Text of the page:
IR35 is a tricky piece of legislation to get to grips with. And while compliance has previously been the responsibility of individuals working through a personal service company (PSC) or an intermediary, recent reforms are shifting responsibility onto the businesses engaging their services. This makes it crucial for employers to understand what the rules are and how to abide by them.
What is IR35?
IR35 is government legislation that entitles HMRC to collect tax and insurance from off-payroll workers, that is, workers operating via a PSC or an intermediary, instead of inclusion on the company’s payroll, even though their relationship with the organisation they are working for is almost exactly like that of an employee. For this reason, these types of workers, are also known as ’disguised employees’.
The legislation was introduced because the Government believed that some contractors were providing their services through a limited company or a partnership as a means of avoiding tax and national insurance contributions.
IR35 has been around since 2000, but the liability to pay tax and national insurance contributions fell with the PSC or intermediary and not the client they provide services to. However, only around 10% of PSCs and intermediaries were doing so.
To counteract this, the government has been shifting responsibility for IR35 compliance to the PSC’s clients. In 2017, this change was introduced in the public sector.
From 6 April 2020, these changes will also apply within the private sector, and it will be the client’s responsibility to determine whether IR35 rules apply for every individual working for them through a PSC or intermediary. They will also assume responsibility for paying employer National Insurance Contributions for off-payroll workers and ensuring that the correct income tax and National Insurance contributions are deducted from the fees paid to them.
The good news for smaller businesses is that these rules of responsibility will only apply to medium and large-sized business. That is, those with over 50 employees, or an annual turnover of more than £10.2 million.
How to tell if a contractor falls inside IR35?
So, how do you work out if IR35 rules apply to the contractors you work with?
Essentially, you need to determine whether their working relationship with you is closer in status to that of an employee.
This is not straightforward, but the following are factors to consider:
- Mutuality of obligation – this relates to the obligation on the part of the client to provide work, and the obligation on the part of the worker to accept. A genuinely self-employed individual will not be expected to carry out work, or be offered work, beyond that specifically agreed at the start of the contract.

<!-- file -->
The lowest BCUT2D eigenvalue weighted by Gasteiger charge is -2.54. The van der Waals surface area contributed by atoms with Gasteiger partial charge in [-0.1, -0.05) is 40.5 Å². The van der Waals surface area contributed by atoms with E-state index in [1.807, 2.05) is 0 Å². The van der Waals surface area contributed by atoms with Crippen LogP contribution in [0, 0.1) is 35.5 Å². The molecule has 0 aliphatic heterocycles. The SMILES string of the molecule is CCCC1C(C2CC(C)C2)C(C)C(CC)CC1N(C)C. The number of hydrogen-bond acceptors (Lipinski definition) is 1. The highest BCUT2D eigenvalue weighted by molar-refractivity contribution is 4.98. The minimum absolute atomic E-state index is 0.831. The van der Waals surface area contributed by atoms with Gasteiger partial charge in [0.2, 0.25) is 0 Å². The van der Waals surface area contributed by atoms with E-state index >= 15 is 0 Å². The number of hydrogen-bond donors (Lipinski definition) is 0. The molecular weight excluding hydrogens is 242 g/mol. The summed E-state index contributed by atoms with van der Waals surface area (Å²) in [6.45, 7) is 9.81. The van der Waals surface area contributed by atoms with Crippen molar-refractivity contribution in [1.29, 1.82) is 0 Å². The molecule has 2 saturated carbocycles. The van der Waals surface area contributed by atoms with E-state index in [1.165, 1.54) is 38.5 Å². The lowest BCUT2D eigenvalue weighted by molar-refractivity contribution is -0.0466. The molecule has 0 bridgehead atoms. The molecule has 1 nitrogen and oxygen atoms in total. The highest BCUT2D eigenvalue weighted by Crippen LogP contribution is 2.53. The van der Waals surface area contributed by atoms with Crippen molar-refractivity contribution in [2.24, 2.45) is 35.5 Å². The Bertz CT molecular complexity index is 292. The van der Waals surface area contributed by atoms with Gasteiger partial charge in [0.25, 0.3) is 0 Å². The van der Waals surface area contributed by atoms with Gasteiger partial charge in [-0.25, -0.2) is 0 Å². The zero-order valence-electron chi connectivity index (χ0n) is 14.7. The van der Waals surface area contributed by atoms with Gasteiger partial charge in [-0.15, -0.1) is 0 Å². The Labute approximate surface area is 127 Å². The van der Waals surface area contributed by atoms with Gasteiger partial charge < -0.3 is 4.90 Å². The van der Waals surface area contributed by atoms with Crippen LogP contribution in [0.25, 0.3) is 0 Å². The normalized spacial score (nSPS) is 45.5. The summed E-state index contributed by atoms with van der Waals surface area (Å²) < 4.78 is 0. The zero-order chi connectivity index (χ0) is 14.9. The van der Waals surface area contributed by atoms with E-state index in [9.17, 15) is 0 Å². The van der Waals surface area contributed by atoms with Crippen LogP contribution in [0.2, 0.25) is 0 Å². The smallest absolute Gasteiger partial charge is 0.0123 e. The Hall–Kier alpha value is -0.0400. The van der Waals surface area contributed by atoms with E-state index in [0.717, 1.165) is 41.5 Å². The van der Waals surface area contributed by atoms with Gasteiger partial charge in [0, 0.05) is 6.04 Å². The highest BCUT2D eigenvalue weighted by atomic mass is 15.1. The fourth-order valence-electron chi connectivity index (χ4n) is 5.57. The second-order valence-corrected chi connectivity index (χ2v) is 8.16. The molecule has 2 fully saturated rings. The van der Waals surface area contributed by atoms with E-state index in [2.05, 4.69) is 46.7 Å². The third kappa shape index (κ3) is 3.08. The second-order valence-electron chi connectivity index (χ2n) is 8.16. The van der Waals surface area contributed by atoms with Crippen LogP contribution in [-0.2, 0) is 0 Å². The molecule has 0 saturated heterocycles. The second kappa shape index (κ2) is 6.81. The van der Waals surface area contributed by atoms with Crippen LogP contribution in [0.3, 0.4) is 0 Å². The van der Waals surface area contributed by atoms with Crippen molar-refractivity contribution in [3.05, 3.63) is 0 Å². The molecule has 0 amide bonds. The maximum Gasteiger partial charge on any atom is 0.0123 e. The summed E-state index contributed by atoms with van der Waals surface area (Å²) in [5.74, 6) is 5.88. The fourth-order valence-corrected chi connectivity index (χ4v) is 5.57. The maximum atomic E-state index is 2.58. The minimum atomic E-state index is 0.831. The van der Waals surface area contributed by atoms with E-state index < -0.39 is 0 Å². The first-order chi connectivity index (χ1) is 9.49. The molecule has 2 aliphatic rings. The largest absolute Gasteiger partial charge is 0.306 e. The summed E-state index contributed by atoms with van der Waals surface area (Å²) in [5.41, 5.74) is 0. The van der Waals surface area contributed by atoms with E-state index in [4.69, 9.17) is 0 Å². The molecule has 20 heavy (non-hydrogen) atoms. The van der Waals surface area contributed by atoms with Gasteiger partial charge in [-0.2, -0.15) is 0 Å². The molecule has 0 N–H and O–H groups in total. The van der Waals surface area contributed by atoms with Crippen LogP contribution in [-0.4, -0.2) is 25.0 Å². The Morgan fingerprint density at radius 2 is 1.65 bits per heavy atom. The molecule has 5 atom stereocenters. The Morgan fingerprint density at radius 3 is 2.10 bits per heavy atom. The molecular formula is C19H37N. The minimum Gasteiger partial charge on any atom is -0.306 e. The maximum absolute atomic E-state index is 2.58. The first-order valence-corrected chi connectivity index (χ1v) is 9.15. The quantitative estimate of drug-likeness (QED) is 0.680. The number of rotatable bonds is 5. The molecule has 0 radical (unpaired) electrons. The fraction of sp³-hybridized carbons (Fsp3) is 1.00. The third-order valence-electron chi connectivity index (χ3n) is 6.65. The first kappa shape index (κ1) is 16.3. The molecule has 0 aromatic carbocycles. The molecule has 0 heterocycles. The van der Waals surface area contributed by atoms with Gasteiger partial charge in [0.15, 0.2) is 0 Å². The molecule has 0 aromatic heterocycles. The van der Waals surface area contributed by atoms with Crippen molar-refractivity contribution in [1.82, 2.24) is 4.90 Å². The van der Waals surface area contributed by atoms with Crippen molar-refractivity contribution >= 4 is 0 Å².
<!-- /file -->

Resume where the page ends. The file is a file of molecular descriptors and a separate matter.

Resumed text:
- Right to substitution – this is to do with the individual actually carrying out the work personally. If you have employed the services of an intermediary, it is, in theory, a company, rather than a specific individual, delivering the work. If there is an expectation that the contractor working for you will undertake all the work themselves, this would be closer to an employer-employee relationship.
- Degree of control – how much freedom does the contractor have over their schedule, how they carry out the work they’ve been tasked to deliver, the hours they work and when they take holiday? Genuinely self-employed individuals will have considerable autonomy and freedom over when and how they perform the work.
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How to prepare for IR35 changes in the private sector?
- Review the contracts of all individuals working for you through a PSC or an intermediary and determine whether any of the working relationships you hold with these individuals resembles that of an employer and employee. Where this is the case, it is likely that IR35 rules may apply, meaning you are responsible for deducting tax and national insurance from their pay.
- Consider the cost implications of paying employer national insurance contributions for any contractors falling within IR35. It’s possible that the increased financial burden on your business will be unsustainable and you will need to terminate certain contracts
- Apply caution. Taking a blanket approach and deducting tax from all intermediaries (an approach taken by many organisations in the public sector when the law change was introduced there) would disadvantage genuinely self-employed contractors, and deter them from working for you.
- Ensure your contractual agreements correctly define the working relationship and take care that these agreements go on to reflect the reality of the relationship, as it’s the working practices that will ultimately be considered in a tribunal.
What happens if you don’t comply with IR35 rules?
Failing to correctly determine whether IR35 rules apply could lead to financial penalties from HMRC.
It may also lead to disagreements where the worker wishes to provide services through the PSC as a contractor and does not want to work under a PAYE arrangement. This may in turn cause recruitment and resource issues and could damage any existing or future relationships if you incorrectly classify them as providing services within the IR35 regime.
Get HR Support
Need help reviewing contracts and working out whether the new IR35 rules apply to individuals working for you?
- What are the different types of employment contract and why are they important?
- Employee, contractor, worker – how to tell the difference?
- When does a contractor become an employee?
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